Sandwiched inbetween Bruce Forsyth’s initial breakthrough as one of the hosts of Sunday Night at the London Palladium during the late fifties and his rebirth as a fully-fledged game-show host on The Generation Game in the early seventies, The Bruce Forsyth Show is a fascinating programme (Brucie’s missing link, you might say).
Most thumbnail biographies tend to skip over this period, contending that it took The Generation Game to restore Bruce to full television glory. And yet The Bruce Forsyth Show doesn’t skimp on star names – Frankie Howerd, Cilla Black, Dudley Moore, Tommy Cooper, Douglas Fairbanks Jr, Diana Dors, Kathy Kirby, Julie Rogers, Harry Secombe, Engelbert Humperdinck and Tom Jones were amongst the performers appearing.
No doubt its low profile is due to the fact that it’s been pretty much unavailable since its original broadcast, so a tip of the hat to Network for bringing it back into circulation.
The debut show was broadcast on Christmas Day 1965. There’s a distinct lack of festive trimmings though – which raises the possibility that the show may have been put out on the 25th of December as something of an afterthought. Cilia Black is the show’s big guest – sharing some slightly uncomfortable crosstalk with Bruce (although it’s still good natured) and belting out a couple of songs.
Unsurprisingly, Brucie’s skills as a song and dance man are put to good use (as they are throughout the series) and he also takes part in a number of sketches. These try the patience a little more – although the skit with Miriam Karlin (she plays a hoity toity dog breeder) does have a few bright moments. They mainly occur when Bruce wanders off script (he tended to be more comfortable when he could riff with the material).
Laughs are fairly thin on the ground later on when Bruce and Francis Matthews play a couple of drunk golfers, returning home. This was a sketch that probably would have been twice as funny if it had been half as long. The final third of the show picks up though – with an orchestra skit (featuring Bruce as the conductor) – so overall this debut show was a pretty strong effort.
After this one-off, the series proper debuted on the 14th of August 1966. Sid Green and Dick Hills returned as the writers, with Douglas Fairbanks Jr, Ronnie Corbett, Lionel Blair and Tom Jones appearing. Tom throws himself into things with gusto – appearing in a frenetic sketch where he’s pushed and pulled from pillar to post. The BBC era of The Morecambe & Wise Show has gained the reputation of being the show which allowed the stars to do things outside of their comfort zone, but it’s easy to see that Brucie was doing something similar years earlier.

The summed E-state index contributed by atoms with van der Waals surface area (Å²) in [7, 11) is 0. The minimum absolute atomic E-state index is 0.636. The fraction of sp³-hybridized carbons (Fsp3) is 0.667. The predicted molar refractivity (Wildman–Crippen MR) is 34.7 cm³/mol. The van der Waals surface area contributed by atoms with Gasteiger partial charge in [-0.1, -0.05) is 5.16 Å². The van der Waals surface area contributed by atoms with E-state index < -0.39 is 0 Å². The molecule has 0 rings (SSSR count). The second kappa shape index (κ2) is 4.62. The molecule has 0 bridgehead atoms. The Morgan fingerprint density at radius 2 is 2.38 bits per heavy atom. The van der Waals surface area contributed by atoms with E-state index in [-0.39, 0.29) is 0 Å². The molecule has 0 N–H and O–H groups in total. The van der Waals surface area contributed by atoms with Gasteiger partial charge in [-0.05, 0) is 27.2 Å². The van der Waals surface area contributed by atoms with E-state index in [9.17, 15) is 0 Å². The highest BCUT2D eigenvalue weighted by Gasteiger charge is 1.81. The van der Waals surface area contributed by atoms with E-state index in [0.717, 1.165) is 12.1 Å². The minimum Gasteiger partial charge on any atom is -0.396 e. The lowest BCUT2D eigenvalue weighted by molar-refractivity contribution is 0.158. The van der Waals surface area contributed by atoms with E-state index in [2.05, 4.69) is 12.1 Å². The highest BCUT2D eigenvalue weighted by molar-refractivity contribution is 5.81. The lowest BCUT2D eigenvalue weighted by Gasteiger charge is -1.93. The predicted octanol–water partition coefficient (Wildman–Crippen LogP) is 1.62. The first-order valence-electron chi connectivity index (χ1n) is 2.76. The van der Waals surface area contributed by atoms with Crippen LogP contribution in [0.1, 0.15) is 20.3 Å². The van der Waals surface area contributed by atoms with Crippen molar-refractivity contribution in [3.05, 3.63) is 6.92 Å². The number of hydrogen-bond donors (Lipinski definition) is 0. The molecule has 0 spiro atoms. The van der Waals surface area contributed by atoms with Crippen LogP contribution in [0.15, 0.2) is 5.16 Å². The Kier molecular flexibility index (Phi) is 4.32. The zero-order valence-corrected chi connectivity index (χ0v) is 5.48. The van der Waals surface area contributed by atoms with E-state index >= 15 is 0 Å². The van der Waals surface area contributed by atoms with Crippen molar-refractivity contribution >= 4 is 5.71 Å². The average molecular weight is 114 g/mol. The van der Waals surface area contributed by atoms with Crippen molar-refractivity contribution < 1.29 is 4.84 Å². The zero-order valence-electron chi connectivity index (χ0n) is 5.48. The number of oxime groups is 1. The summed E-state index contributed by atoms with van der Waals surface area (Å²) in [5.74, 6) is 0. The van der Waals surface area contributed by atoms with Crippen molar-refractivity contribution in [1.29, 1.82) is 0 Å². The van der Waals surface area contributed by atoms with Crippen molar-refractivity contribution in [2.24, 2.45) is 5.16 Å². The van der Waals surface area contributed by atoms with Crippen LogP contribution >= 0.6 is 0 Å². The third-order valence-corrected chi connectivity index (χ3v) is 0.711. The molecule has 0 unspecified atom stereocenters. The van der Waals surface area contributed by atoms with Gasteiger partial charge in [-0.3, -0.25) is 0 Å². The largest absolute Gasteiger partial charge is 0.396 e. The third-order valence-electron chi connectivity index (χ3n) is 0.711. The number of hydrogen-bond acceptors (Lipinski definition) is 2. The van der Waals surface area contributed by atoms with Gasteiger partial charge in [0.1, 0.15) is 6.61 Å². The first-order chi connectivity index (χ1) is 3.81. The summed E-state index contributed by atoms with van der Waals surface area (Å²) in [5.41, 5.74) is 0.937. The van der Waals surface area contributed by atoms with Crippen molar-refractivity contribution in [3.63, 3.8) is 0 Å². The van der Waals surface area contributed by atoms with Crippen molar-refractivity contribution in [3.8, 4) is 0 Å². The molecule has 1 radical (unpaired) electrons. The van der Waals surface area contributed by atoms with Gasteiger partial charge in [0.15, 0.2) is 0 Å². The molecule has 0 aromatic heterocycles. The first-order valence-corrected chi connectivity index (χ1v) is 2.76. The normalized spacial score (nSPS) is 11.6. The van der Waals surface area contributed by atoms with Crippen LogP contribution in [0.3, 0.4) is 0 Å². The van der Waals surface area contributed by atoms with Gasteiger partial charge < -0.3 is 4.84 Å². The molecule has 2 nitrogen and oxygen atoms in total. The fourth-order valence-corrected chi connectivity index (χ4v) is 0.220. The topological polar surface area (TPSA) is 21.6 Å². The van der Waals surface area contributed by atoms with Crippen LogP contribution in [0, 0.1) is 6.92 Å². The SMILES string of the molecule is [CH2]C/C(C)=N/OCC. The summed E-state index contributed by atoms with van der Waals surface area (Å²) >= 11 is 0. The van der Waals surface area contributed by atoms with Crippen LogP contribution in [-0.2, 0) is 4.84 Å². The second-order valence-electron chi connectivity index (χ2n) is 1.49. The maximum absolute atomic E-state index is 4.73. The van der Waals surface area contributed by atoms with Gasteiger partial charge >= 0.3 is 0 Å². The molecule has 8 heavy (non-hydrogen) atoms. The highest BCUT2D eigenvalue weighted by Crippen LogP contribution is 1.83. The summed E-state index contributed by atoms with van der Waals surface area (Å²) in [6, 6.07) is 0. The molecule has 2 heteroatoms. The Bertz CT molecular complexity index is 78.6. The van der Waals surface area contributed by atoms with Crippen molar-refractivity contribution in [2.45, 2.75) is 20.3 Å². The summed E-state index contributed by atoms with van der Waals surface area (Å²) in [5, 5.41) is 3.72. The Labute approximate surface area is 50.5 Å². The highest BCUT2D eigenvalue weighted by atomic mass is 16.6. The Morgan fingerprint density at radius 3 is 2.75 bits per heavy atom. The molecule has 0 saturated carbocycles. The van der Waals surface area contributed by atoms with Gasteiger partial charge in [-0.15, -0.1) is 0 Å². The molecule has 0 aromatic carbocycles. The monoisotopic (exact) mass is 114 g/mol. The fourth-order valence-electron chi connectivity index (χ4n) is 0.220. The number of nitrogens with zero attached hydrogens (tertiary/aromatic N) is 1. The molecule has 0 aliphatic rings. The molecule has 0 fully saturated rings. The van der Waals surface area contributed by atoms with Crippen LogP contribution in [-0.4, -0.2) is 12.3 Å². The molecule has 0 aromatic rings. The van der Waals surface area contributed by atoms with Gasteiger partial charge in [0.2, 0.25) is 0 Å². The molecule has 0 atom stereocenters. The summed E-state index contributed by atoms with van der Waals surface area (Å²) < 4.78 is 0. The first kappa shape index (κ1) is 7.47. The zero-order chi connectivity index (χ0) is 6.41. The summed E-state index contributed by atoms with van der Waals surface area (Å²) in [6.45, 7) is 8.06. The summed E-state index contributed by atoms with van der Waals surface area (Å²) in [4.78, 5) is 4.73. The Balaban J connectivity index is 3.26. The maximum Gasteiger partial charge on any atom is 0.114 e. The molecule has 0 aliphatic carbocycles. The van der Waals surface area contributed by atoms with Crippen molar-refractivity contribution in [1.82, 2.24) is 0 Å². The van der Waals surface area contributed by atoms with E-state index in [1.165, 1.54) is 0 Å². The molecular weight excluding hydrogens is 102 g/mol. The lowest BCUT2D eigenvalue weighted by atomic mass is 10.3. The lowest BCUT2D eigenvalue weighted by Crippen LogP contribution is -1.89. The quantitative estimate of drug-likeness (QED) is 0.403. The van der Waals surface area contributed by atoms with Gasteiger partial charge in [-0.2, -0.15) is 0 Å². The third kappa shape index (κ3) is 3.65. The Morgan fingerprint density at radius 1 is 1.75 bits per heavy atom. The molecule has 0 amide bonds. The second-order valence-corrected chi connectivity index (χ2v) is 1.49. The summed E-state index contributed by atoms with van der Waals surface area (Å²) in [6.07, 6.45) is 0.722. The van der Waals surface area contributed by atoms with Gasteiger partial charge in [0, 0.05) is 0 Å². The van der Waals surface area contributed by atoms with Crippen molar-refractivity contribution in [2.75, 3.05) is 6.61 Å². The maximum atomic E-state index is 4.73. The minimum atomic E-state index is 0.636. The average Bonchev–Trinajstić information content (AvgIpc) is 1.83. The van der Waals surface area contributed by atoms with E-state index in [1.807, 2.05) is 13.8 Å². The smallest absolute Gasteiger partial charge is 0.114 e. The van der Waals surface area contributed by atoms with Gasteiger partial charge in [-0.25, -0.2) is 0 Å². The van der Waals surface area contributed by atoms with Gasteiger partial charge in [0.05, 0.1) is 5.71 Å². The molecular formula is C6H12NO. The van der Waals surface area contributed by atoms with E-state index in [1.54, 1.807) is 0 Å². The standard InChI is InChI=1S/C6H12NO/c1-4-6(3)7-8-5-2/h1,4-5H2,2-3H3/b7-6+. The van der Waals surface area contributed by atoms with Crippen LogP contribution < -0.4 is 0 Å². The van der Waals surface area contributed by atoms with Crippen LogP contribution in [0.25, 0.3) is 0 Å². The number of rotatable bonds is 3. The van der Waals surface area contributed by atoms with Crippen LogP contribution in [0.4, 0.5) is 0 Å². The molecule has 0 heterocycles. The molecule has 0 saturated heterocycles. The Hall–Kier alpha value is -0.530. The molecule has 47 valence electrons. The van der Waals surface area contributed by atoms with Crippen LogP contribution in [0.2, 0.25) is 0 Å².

Sid and Dick will always be best remembered for their 1960’s work with Morecambe & Wise (mostly also at ATV). They fashion similar material for Bruce here – even to the extent of appearing in a sketch themselves (which they regularly did with Eric & Ernie).
Like many series of this era, The Bruce Forsyth Show doesn’t exist in its entirety, but its survival rate is pretty good (especially when compared to other variety series such as Sunday Night at the London Palladium). Series one is virtually complete, only about ten minutes from the 4/9/66 edition (Frankie Howerd and Julie Rogers guest-starring) are missing. As for series two, three of the six shows still remain – they feature the likes of Harry Secombe, Beryl Reid and Engelbert Humperdinck.
There’s also a brief clip from an otherwise wiped 1967 Christmas show with Bruce and Frankie Howerd. Recorded on one of the earliest domestic video recorders, the quality of this brief excerpt is pretty poor but nevertheless it’s nice to have it (to have it, nice).
If the sketch material across the series tends to be fairly routine, then the calibre of the guests (Dudley Moore and Tommy Cooper teamed up, for example) helps to keep the energy levels raised. Like all variety shows, The Bruce Forsyth Show is something of a mixed bag, but thanks to Bruce’s exuberance and playful interactions with the guests it’s almost always watchable and comes warmly recommended.
It’s nice to see some more 1960’s LE on DVD, hopefully Network will continue to dig through the archives as I’m sure there’s plenty more waiting to be unearthed.
The Bruce Forsyth Show (3 discs, 503 minutes) is released by Network on the 9th of November 2020. It can be ordered directly here.
2 thoughts on “The Bruce Forsyth Show – Network DVD Review”
A little extra to this collection – Bruce’s spell at ABC also included a rare acting performance, in a ‘Tales of Mystery & Imagination’ version of Oscar Wilde’s ‘The Canterville Ghost’ (1966). An off-air audio recording survives and can be heard here: https://www.youtube.com/watch?v=bYOSyf9TgK4
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I had never heard of this Show, given all that has been written about Brucie down the decades. He never ever mentioned it either